The wii doesn’t receive any high end multiplat game with the same gameplay features, it recieves a totally different game to suit the wiimote, & i have never liked a single Nintendo published home console game since Pokemon Stadium 2 & the original Super Smash Bros.

    #7 4 years ago
  8. Tallon 4

    Art, to me, is more important than visuals. I like Okami better than God of War 3.

    #8 4 years ago
  9. Big_Boss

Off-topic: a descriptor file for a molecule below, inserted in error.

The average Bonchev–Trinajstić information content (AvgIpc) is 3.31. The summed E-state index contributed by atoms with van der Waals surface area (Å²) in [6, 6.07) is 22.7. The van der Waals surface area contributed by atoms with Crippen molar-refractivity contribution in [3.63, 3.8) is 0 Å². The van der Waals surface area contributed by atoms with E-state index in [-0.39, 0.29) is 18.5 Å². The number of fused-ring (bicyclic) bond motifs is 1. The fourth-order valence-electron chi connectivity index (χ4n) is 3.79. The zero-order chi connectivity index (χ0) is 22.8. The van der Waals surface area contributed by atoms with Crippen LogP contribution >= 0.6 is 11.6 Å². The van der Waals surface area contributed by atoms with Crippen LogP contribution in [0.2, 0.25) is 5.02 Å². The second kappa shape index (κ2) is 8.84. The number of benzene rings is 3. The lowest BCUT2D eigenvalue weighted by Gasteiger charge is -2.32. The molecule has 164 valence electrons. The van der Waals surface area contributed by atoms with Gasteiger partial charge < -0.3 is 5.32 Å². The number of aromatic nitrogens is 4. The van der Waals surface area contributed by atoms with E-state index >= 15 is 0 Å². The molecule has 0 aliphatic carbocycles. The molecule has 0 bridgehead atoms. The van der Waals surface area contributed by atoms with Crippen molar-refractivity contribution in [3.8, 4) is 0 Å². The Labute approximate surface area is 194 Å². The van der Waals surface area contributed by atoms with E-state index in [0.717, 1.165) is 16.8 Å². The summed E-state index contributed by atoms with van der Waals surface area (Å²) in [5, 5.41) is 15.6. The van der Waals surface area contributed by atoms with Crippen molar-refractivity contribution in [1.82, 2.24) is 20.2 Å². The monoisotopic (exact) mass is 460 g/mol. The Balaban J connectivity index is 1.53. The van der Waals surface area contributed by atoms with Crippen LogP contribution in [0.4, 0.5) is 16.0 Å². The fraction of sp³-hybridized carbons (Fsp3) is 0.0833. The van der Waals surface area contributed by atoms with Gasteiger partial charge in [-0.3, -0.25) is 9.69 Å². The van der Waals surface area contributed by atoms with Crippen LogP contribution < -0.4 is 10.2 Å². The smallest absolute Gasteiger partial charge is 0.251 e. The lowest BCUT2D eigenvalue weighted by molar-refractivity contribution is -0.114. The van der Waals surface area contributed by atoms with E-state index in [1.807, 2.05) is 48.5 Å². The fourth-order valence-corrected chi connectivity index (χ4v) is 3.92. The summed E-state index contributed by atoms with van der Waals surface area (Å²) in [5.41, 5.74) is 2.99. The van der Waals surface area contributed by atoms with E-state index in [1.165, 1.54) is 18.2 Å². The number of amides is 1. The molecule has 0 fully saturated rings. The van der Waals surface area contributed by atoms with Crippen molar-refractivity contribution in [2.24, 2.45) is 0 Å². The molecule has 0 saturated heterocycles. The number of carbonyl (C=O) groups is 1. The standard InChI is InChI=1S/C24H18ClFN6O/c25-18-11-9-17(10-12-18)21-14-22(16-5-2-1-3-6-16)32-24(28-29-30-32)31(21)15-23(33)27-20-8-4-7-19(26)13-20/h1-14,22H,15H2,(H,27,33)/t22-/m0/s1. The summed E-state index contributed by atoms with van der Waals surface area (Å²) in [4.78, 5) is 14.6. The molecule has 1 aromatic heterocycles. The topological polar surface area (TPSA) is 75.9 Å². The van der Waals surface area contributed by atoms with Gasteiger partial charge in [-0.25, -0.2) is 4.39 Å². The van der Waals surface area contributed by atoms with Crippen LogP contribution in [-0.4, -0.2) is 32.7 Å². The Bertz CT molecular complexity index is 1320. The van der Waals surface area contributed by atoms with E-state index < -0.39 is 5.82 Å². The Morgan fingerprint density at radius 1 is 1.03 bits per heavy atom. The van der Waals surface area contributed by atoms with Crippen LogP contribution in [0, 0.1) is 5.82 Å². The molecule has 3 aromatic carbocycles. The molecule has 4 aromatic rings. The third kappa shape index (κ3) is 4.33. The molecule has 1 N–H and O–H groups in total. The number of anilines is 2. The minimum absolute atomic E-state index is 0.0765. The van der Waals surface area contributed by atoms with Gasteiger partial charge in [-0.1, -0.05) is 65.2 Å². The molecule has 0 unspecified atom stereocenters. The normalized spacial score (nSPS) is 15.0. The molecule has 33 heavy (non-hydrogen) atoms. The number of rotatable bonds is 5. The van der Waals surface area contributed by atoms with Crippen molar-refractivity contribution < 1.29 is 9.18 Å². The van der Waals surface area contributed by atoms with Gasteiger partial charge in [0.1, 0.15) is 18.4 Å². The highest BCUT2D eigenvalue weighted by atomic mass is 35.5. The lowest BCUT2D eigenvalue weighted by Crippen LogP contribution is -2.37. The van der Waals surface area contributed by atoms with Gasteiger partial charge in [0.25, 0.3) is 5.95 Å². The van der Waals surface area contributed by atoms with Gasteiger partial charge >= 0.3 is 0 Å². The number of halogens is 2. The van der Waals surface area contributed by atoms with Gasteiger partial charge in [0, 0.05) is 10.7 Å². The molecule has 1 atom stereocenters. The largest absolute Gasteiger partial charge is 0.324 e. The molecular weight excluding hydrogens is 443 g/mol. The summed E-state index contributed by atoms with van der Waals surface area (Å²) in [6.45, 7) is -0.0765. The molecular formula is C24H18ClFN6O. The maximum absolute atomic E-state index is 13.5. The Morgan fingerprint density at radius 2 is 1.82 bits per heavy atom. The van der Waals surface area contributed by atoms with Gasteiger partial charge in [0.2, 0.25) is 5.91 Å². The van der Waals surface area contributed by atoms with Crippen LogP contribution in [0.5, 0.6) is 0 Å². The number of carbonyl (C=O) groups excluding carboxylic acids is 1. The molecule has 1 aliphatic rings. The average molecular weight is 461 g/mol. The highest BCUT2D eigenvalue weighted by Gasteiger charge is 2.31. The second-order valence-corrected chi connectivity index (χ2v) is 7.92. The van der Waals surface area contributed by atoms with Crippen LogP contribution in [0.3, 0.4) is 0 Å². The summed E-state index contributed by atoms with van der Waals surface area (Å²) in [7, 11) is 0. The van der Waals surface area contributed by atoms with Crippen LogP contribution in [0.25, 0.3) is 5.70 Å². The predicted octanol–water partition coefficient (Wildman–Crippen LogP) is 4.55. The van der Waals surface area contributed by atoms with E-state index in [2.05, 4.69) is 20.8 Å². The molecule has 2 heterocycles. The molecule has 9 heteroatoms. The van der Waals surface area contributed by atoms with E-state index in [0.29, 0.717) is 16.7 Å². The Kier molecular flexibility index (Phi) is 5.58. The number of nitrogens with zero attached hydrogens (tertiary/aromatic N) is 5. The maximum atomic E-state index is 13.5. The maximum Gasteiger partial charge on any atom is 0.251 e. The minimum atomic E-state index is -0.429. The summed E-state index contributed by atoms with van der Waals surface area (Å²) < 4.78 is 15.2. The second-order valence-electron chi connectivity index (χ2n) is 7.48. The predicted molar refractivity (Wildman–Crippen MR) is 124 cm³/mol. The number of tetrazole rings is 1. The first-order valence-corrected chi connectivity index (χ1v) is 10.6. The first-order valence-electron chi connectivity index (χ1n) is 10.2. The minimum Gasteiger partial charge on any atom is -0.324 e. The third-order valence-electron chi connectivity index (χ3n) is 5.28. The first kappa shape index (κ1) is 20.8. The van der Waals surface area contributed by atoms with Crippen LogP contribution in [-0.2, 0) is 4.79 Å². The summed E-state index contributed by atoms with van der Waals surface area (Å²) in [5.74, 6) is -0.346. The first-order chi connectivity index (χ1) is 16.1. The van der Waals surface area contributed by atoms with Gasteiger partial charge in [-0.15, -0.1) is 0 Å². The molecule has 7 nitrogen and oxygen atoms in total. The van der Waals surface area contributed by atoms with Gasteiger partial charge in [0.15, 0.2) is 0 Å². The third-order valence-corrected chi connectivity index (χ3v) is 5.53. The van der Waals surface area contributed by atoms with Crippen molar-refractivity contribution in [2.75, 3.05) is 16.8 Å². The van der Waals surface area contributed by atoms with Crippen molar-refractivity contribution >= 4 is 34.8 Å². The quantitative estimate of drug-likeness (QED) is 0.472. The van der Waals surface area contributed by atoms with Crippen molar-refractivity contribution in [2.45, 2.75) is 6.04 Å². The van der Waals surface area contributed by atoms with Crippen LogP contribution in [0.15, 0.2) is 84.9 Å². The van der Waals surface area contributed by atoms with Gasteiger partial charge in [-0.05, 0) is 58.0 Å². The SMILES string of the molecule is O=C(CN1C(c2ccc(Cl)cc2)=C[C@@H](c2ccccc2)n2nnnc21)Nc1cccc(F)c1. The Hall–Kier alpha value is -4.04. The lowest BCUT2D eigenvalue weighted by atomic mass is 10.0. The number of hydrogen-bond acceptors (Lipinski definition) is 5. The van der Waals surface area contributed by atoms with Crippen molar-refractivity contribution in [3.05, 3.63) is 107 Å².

It’s absolutely true that the most memorable games are the ones that have interesting characters, dialogue, plot and setting or have very interesting and engaging “rules”. However, as the main purpose of games are to immerse the player into whatever world the game portrays, visuals are a key part of that, especially with the hardware available these days. A good game has a nice balance between the two. There are games you just play for nothing more than it being a game like COD. You play it to have fun and not much intellectual interaction occurs between the game and the player. On the other hand, games like Metal Gear Solid do engage the player in a much more in depth manner. I don’t see a problem with some games being more visually driven (like Crysis), sometimes to the point where that’s all you’re really getting out of the game. However I do think Suzuki is right in the sense that lately (since the beginning of this console generation), too many games are like that and developers aren’t really making an effort to create in depth novel-like games. I think they need to realize that visual excellence in itself may sell games but to create memorable games and franchises they need to do more. A storyline with interesting characters and complex interactions between them or just really original, creative “rules” as he says, are they key aspects of the best games. Such games in my view, are as good as games can be, they produce the best possible interaction with the player. What we perceive with our mind is far more pure and memorable than what can perceived with our eyes and ears. What we see is finite as technically speaking; we all see the same thing. When it comes to a complex, ambiguous storyline, there is room for speculation and interpretation. Some things are “set in stone” like names of the characters, what they do and say but the nature of the characters, their motivations, their thoughts can be interpreted differently. The fact that game developers can capitalize on visual representation alone, is a reflection on the consumers as it is easier to appreciate the visual presentation of a game and if the consumer isn’t looking for anything more than there is no incentive for the developer to implement anything more. Again just reiterating what Suzuki is saying but I think too many people do not understand this. Another, perhaps even more concerning reason why developers seem to shift the focus of their games to visuals, is the profit incentive. A new call of duty comes out every year, maybe even 2 starting next year. As a result, the publisher and developer make more money than a game that is in development for 5-6 years. Our society operates based on profit. It’s a simple fact pretty much everyone knows and it allows us to cooperate peacefully while still acquiring the things we need without having to resort to taking it by force. The downside of this is the objectivity, lack of spirit of you will. Whenever this profit incentive touches something it sucks the life out of it. I think we can all agree the one place this does not belong in is art. Art needs freedom, room to be creative and not be overly concerned with making a profit. If games were not art as some people claim, how come there is a problem when the corporate profit-incentive model is applied to video game development. Not to say that there is no room for it in game development; consumers can’t wait for a masterpiece game that will come out in 10+ years. Consequently I think it is safe to conclude that games are partially art. I’m not sure it would be appropriate to say that games have elements of art but more so that it is art but to a lesser extent than pure art. That doesn’t mean it’s not art at all but a very special kind of art. Again as I said in the beginning, a good game has a balance between the intellectual aspects and the aspects that are prone to sensory perception.